Shawne and Shannon Leach live in the high country of Summit County, Colorado near the banks of the Snake River. On Saturday, Jan. 27, their 14-month-old cur mix Fergus was taken from their backyard by a prowling mountain lion. Miraculously, the dog survived the harrowing ordeal, but not before the Leach’s tracked the lion through knee-deep snow and fired multiple warning shots at the large predator.
“The whole time we were tracking him we didn’t have any fear for ourselves. That cat was not going to take our dog,” Shawne Leach later told Summit Daily. “We were so determined to get him back. Who could have thought I could face a cougar 5 feet in front of me and not be absolutely petrified?”
The couple heard a strange yelp coming from the backyard while they were eating dinner around 7:30 p.m., Summit Daily reports. Shannon did a quick sweep with his flashlight, finding only blood—then the couple took off in pursuit of their pet.
Shawne told the outlet that she opted to crawl over the top of the deep snow to keep from post-holing as she searched for her dog in the darkness. Shannon walked upright, trudging through the snow behind her. They crossed the frozen Snake River and approached the edge of the Keystone Ranch Golf Course when Shawne recognized the familiar glow of Furgus’ fluorescent collar in her flashlight beam. Then she saw the mountain lion hovering above Fergus.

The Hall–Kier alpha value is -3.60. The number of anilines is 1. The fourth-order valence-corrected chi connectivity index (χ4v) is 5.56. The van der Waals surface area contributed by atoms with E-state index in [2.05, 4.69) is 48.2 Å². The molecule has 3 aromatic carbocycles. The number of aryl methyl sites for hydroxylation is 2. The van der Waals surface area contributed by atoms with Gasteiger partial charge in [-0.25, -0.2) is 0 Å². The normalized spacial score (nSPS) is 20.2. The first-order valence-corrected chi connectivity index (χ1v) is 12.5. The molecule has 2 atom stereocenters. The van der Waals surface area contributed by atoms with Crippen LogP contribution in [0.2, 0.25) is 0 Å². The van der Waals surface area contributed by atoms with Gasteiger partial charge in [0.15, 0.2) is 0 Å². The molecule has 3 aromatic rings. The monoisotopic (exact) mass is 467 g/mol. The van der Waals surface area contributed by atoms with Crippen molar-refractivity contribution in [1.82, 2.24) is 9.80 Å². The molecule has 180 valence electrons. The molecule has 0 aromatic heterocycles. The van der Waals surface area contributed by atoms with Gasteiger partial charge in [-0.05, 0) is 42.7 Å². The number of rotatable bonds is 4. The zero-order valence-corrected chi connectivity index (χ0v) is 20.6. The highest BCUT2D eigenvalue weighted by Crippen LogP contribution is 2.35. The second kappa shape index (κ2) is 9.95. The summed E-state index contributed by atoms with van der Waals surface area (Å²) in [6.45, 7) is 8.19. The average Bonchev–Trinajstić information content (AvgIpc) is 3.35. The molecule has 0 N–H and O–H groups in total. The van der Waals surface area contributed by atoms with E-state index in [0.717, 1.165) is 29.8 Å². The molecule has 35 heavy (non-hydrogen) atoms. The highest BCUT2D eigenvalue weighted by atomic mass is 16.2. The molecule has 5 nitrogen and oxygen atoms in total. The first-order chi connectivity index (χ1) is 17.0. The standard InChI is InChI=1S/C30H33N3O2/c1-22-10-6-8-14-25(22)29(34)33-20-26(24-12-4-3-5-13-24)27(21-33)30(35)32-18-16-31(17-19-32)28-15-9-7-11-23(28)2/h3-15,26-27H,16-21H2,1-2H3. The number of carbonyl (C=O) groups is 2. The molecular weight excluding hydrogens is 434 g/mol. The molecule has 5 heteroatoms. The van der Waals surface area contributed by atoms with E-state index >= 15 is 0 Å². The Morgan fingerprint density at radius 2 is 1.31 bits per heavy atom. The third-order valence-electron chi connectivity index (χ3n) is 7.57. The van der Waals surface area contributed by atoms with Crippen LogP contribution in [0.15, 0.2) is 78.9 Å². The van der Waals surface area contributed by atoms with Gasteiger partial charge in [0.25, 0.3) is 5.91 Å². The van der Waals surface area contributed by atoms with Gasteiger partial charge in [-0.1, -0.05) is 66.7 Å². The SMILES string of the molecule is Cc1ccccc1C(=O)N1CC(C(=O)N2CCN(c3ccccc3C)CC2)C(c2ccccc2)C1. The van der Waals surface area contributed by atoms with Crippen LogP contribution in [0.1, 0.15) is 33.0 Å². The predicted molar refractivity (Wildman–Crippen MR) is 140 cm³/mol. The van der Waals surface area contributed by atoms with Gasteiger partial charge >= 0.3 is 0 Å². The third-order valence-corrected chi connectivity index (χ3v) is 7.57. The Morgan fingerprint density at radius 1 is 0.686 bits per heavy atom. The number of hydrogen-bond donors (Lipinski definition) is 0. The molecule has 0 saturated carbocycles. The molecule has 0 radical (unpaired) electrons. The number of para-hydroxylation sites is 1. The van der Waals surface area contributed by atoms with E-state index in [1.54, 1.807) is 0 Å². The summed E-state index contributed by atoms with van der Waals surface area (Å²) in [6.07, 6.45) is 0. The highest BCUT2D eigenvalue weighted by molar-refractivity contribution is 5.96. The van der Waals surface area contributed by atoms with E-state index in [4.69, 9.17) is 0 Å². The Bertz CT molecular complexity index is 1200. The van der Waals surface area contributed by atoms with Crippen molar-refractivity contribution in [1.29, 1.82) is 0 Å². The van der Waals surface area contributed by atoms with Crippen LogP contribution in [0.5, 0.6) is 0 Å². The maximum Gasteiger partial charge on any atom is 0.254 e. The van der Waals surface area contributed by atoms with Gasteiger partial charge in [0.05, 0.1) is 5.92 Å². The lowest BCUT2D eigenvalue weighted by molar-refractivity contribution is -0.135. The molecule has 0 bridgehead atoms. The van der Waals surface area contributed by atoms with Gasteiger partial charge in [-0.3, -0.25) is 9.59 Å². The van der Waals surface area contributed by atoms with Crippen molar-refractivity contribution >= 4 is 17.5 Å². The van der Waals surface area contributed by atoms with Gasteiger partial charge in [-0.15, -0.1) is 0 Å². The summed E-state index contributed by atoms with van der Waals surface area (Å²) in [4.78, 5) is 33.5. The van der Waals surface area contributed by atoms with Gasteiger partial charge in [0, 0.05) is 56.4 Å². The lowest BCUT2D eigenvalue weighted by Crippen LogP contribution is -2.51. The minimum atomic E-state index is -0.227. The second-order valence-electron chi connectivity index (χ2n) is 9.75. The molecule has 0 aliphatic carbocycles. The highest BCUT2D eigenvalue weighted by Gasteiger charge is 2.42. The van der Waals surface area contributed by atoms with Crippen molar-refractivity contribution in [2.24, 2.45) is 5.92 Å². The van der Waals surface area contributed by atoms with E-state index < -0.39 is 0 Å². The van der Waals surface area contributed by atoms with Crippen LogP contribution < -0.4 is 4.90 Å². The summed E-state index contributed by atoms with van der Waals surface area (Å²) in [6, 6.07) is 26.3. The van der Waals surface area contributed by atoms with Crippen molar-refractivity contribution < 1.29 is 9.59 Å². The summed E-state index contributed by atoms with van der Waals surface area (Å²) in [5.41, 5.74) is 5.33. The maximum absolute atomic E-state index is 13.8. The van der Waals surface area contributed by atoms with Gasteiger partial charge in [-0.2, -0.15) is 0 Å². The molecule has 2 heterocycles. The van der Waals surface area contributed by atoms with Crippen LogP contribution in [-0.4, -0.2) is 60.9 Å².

“I (shouted) back to Shannon, ‘Furgus is still alive. We’ve got to save him,'” she told Summit Daily. “I’m yelling at Shannon, ‘Shoot it! Shoot it!’ That thing (had) its mouth open and (was) hissing at me.” Her husband fired one round into ground, but the cat stood its ground, she recalled. When he fired a second shot closer to he lion, it retreated into the woods and Fergus came walking toward them with one of his eyes hanging from the socket.
The couple called their neighbors Boyd and Debora Mitchell who drove them to an emergency veterinary hospital in the nearby town of Lakewood, and Furgus went straight onto the operating table when they arrived. While the vets weren’t able to save his eye, he survived without any major neurological damage or limb injuries, according to Leach. Colorado Parks and Wildlife (CPW) searched for the lion, but it was never located.
Colorado is home to an estimated 3,800 to 4,400 adult mountain lions, CPW says on its website. “Lions stalk prey and attack with a rush, often from behind,” the agency states. “Their powerful bite crushes the windpipe of their prey or breaks the neck during a kill.” CPW recommends that folks living in lion country install outdoor flood lights and supervise children while spending time outdoors. Pets attract lions, the agency says, and should be kept under control at all times.